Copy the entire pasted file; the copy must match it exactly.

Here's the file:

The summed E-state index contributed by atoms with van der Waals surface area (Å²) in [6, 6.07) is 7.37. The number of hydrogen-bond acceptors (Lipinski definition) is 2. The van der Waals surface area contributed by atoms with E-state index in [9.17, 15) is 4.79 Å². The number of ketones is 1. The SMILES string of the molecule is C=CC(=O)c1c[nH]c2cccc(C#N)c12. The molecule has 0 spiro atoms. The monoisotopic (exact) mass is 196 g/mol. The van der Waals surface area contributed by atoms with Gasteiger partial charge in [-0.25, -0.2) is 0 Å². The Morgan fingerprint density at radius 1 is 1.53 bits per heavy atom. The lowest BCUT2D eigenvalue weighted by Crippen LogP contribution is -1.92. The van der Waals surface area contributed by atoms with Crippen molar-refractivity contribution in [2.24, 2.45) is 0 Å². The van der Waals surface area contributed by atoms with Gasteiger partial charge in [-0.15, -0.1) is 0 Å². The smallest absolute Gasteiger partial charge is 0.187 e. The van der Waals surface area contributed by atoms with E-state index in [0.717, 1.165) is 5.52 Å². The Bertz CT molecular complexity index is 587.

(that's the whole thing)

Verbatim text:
The summed E-state index contributed by atoms with van der Waals surface area (Å²) in [6, 6.07) is 7.37. The number of hydrogen-bond acceptors (Lipinski definition) is 2. The van der Waals surface area contributed by atoms with E-state index in [9.17, 15) is 4.79 Å². The number of ketones is 1. The SMILES string of the molecule is C=CC(=O)c1c[nH]c2cccc(C#N)c12. The molecule has 0 spiro atoms. The monoisotopic (exact) mass is 196 g/mol. The van der Waals surface area contributed by atoms with Gasteiger partial charge in [-0.25, -0.2) is 0 Å². The Morgan fingerprint density at radius 1 is 1.53 bits per heavy atom. The lowest BCUT2D eigenvalue weighted by Crippen LogP contribution is -1.92. The van der Waals surface area contributed by atoms with Crippen molar-refractivity contribution in [2.24, 2.45) is 0 Å². The van der Waals surface area contributed by atoms with Gasteiger partial charge in [-0.15, -0.1) is 0 Å². The smallest absolute Gasteiger partial charge is 0.187 e. The van der Waals surface area contributed by atoms with E-state index in [0.717, 1.165) is 5.52 Å². The Bertz CT molecular complexity index is 587.